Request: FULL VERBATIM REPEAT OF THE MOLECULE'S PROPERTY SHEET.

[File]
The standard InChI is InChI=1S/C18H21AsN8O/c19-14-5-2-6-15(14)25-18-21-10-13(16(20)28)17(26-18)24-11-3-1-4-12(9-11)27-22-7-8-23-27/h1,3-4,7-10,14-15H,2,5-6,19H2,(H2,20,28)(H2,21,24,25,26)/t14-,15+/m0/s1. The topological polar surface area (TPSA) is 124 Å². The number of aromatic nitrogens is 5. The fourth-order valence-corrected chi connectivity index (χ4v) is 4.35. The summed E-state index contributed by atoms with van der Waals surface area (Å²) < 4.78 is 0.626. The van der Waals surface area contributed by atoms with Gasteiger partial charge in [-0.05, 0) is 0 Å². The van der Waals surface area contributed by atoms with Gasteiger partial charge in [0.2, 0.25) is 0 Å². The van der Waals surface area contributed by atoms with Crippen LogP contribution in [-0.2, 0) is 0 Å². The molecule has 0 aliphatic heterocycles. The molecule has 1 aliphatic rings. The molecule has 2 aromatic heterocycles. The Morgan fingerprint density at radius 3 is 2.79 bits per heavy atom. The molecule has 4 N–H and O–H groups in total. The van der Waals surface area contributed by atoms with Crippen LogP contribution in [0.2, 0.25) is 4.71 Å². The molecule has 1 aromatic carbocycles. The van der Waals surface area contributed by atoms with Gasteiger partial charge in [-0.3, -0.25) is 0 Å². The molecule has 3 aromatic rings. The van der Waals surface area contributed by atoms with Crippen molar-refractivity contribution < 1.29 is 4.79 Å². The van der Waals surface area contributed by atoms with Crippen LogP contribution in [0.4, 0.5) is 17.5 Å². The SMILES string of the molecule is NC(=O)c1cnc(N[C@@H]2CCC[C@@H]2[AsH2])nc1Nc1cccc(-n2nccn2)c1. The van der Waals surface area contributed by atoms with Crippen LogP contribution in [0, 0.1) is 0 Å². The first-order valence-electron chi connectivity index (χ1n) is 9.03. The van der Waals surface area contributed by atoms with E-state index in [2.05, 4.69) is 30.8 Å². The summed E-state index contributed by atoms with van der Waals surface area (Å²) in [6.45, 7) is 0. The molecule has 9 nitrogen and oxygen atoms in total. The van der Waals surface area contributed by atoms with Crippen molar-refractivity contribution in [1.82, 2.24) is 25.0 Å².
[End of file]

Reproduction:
The standard InChI is InChI=1S/C18H21AsN8O/c19-14-5-2-6-15(14)25-18-21-10-13(16(20)28)17(26-18)24-11-3-1-4-12(9-11)27-22-7-8-23-27/h1,3-4,7-10,14-15H,2,5-6,19H2,(H2,20,28)(H2,21,24,25,26)/t14-,15+/m0/s1. The topological polar surface area (TPSA) is 124 Å². The number of aromatic nitrogens is 5. The fourth-order valence-corrected chi connectivity index (χ4v) is 4.35. The summed E-state index contributed by atoms with van der Waals surface area (Å²) < 4.78 is 0.626. The van der Waals surface area contributed by atoms with Gasteiger partial charge in [-0.05, 0) is 0 Å². The van der Waals surface area contributed by atoms with Gasteiger partial charge in [0.2, 0.25) is 0 Å². The van der Waals surface area contributed by atoms with Crippen LogP contribution in [-0.2, 0) is 0 Å². The molecule has 0 aliphatic heterocycles. The molecule has 1 aliphatic rings. The molecule has 2 aromatic heterocycles. The Morgan fingerprint density at radius 3 is 2.79 bits per heavy atom. The molecule has 4 N–H and O–H groups in total. The van der Waals surface area contributed by atoms with Crippen LogP contribution in [0.2, 0.25) is 4.71 Å². The molecule has 1 aromatic carbocycles. The van der Waals surface area contributed by atoms with Gasteiger partial charge in [-0.3, -0.25) is 0 Å². The molecule has 3 aromatic rings. The van der Waals surface area contributed by atoms with Crippen molar-refractivity contribution < 1.29 is 4.79 Å². The van der Waals surface area contributed by atoms with Crippen LogP contribution in [0.4, 0.5) is 17.5 Å². The SMILES string of the molecule is NC(=O)c1cnc(N[C@@H]2CCC[C@@H]2[AsH2])nc1Nc1cccc(-n2nccn2)c1. The van der Waals surface area contributed by atoms with Crippen LogP contribution in [0, 0.1) is 0 Å². The first-order valence-electron chi connectivity index (χ1n) is 9.03. The van der Waals surface area contributed by atoms with E-state index in [2.05, 4.69) is 30.8 Å². The summed E-state index contributed by atoms with van der Waals surface area (Å²) in [6.45, 7) is 0. The molecule has 9 nitrogen and oxygen atoms in total. The van der Waals surface area contributed by atoms with Crippen molar-refractivity contribution in [1.82, 2.24) is 25.0 Å².